Ground-Breaking Geneticist Wins 2014 Boyle Medal for Scientific Excellence

Smurfit Professor of Medical Genetics, Seamus Martin, has been awarded the RDS Irish Times Boyle Medal for Scientific Excellence. Professor Martin was chosen for pioneering work in molecular biology and immunology that has significantly improved worldwide understanding of how cell death is regulated in our bodies and how this malfunctions in cancer, auto-immune conditions and Parkinson's disease.

Specifically, Professor Martin has made outstanding contributions to the understanding of programmed cell death, a process that underpins numerous aspects of human biology, and which has significant implications for the treatment of major diseases such as cancer and Parkinson’s.

Professor Martin said: “I am tremendously honoured and surprised to be awarded this year's Boyle Medal and to join a list of such illustrious scientific figures in Ireland’s history. I am delighted to accept this Award and must recognise the contribution of those who work alongside me in the lab. I am very proud of the remarkable scientists with whom I collaborate to break new ground in this important field.”

He added: “I place great emphasis on training people to a very high standard and I am convinced that this will have a lasting impact towards improving the quality and profile of Irish science, both at home and abroad.”

Professor Martin is the 39th recipient of the Boyle Medal, which is awarded every two years and alternates between a scientist based in Ireland and an Irish scientist based abroad.

Professor Martin leads a team that studies the molecular process of cell death, with particular focus on the inflammation that can arise when this process goes wrong due to infection or disease. His Trinity-based group has made a number of important discoveries, which could lead to improved treatments across a range of disorders. Most recently, the team demonstrated how our bodies’ cells communicate with the immune system via the production of special signalling molecules; this has now become a major focus in cell death research across the globe.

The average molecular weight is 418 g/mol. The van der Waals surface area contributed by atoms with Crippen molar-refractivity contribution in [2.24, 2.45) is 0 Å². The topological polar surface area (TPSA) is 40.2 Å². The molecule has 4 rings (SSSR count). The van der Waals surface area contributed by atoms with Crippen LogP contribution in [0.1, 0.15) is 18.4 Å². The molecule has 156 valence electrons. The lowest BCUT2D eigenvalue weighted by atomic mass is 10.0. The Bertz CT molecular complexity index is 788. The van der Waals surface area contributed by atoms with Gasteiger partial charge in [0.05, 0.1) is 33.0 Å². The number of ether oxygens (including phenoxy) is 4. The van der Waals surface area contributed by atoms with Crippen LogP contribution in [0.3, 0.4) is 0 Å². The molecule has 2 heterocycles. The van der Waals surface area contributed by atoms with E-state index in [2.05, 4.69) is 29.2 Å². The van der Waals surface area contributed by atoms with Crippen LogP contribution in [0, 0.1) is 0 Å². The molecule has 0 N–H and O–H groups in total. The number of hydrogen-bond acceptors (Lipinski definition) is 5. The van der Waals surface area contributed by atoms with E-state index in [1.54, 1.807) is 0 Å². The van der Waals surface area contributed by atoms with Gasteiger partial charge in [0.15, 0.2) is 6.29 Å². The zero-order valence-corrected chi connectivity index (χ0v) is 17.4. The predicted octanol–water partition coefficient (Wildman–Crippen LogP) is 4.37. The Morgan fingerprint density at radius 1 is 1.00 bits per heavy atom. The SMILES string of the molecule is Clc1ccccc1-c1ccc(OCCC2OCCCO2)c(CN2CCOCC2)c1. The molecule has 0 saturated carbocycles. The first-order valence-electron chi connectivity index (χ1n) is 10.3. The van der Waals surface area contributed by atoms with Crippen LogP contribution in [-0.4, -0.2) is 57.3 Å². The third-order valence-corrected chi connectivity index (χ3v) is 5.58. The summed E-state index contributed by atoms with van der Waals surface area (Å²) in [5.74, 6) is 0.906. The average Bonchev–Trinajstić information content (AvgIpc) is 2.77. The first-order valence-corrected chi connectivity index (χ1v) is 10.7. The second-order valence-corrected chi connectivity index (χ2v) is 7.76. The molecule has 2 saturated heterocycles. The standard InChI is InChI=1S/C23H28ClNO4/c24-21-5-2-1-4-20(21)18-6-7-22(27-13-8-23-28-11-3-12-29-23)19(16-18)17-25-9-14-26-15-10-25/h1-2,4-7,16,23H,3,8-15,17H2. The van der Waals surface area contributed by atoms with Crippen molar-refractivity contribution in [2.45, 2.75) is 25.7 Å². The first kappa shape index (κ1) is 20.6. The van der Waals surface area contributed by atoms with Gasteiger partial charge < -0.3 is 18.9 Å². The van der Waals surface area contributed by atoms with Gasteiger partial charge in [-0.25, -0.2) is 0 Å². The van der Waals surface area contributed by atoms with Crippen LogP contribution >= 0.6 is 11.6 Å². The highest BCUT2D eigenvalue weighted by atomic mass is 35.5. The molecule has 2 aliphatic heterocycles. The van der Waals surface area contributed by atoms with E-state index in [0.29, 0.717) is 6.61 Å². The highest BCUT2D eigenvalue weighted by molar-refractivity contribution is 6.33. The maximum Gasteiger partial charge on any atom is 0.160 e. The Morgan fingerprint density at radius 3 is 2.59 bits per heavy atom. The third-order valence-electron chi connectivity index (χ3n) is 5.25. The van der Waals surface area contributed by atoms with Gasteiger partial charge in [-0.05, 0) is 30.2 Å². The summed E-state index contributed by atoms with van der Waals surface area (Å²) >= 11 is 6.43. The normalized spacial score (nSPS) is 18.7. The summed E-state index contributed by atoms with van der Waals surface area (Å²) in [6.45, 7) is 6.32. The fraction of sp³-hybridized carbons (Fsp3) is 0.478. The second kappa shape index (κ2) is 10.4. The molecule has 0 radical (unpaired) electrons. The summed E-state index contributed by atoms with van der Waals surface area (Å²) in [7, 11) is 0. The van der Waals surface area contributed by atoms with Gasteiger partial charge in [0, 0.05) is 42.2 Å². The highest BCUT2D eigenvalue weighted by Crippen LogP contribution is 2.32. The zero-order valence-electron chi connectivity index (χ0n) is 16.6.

Professor Martin will be conferred with the Boyle Medal when he gives a public lecture at the RDS in March, 2015, which will be open to the public.

An international judging panel selected Professor Martin from a shortlist of five world-class Irish scientists. The members of the panel were Professor Sir Richard Brook (Chair, UK), Professor Margaret Murnane (2011 Boyle Medal Laureate, USA), Professor Michael Duff (UK), Professor Willie Motherwell (UK), and Professor John O'Shea (USA).

Speaking following their deliberations, the panel said: “Professor Martin has demonstrated consistent attention to investigating a fundamental problem in biochemistry and cell biology. His work has brought a greater understanding of the important biological process of cell death and his research enriches the investigations of scientists across many disciplines into cancer, autoimmunity and neurodegenerative diseases such as Parkinson’s.” 

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